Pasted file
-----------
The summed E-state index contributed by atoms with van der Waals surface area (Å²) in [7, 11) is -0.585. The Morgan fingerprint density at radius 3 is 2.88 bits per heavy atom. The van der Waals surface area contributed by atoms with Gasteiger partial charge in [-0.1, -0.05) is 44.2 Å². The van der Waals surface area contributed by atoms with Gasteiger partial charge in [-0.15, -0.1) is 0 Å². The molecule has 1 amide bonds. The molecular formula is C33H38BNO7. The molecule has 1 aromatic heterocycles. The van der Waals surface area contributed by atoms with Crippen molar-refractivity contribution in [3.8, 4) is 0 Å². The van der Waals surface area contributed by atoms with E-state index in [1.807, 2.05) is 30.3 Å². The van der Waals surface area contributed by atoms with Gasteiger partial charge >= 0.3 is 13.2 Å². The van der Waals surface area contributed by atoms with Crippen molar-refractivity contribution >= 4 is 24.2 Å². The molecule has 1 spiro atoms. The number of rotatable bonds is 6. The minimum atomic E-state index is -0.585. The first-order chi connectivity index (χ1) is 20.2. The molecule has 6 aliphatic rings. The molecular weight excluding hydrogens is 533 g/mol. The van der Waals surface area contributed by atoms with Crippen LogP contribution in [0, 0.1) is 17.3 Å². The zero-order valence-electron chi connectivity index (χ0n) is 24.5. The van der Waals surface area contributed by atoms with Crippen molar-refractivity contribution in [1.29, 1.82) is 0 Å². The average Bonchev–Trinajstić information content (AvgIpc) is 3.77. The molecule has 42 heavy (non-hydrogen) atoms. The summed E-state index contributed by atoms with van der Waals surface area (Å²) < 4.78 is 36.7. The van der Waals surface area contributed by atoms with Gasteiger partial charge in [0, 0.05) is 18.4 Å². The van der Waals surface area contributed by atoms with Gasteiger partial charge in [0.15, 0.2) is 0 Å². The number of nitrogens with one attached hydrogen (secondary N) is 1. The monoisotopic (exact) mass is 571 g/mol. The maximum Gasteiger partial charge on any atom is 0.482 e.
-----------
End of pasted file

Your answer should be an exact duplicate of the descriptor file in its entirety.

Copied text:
The summed E-state index contributed by atoms with van der Waals surface area (Å²) in [7, 11) is -0.585. The Morgan fingerprint density at radius 3 is 2.88 bits per heavy atom. The van der Waals surface area contributed by atoms with Gasteiger partial charge in [-0.1, -0.05) is 44.2 Å². The van der Waals surface area contributed by atoms with Gasteiger partial charge in [-0.15, -0.1) is 0 Å². The molecule has 1 amide bonds. The molecular formula is C33H38BNO7. The molecule has 1 aromatic heterocycles. The van der Waals surface area contributed by atoms with Crippen molar-refractivity contribution in [3.8, 4) is 0 Å². The van der Waals surface area contributed by atoms with E-state index in [1.807, 2.05) is 30.3 Å². The van der Waals surface area contributed by atoms with Gasteiger partial charge >= 0.3 is 13.2 Å². The van der Waals surface area contributed by atoms with Crippen molar-refractivity contribution >= 4 is 24.2 Å². The molecule has 1 spiro atoms. The number of rotatable bonds is 6. The minimum atomic E-state index is -0.585. The first-order chi connectivity index (χ1) is 20.2. The molecule has 6 aliphatic rings. The molecular weight excluding hydrogens is 533 g/mol. The van der Waals surface area contributed by atoms with Crippen LogP contribution in [0, 0.1) is 17.3 Å². The zero-order valence-electron chi connectivity index (χ0n) is 24.5. The van der Waals surface area contributed by atoms with Crippen molar-refractivity contribution in [1.29, 1.82) is 0 Å². The average Bonchev–Trinajstić information content (AvgIpc) is 3.77. The molecule has 42 heavy (non-hydrogen) atoms. The summed E-state index contributed by atoms with van der Waals surface area (Å²) < 4.78 is 36.7. The van der Waals surface area contributed by atoms with Gasteiger partial charge in [0, 0.05) is 18.4 Å². The van der Waals surface area contributed by atoms with Gasteiger partial charge in [0.15, 0.2) is 0 Å². The number of nitrogens with one attached hydrogen (secondary N) is 1. The monoisotopic (exact) mass is 571 g/mol. The maximum Gasteiger partial charge on any atom is 0.482 e.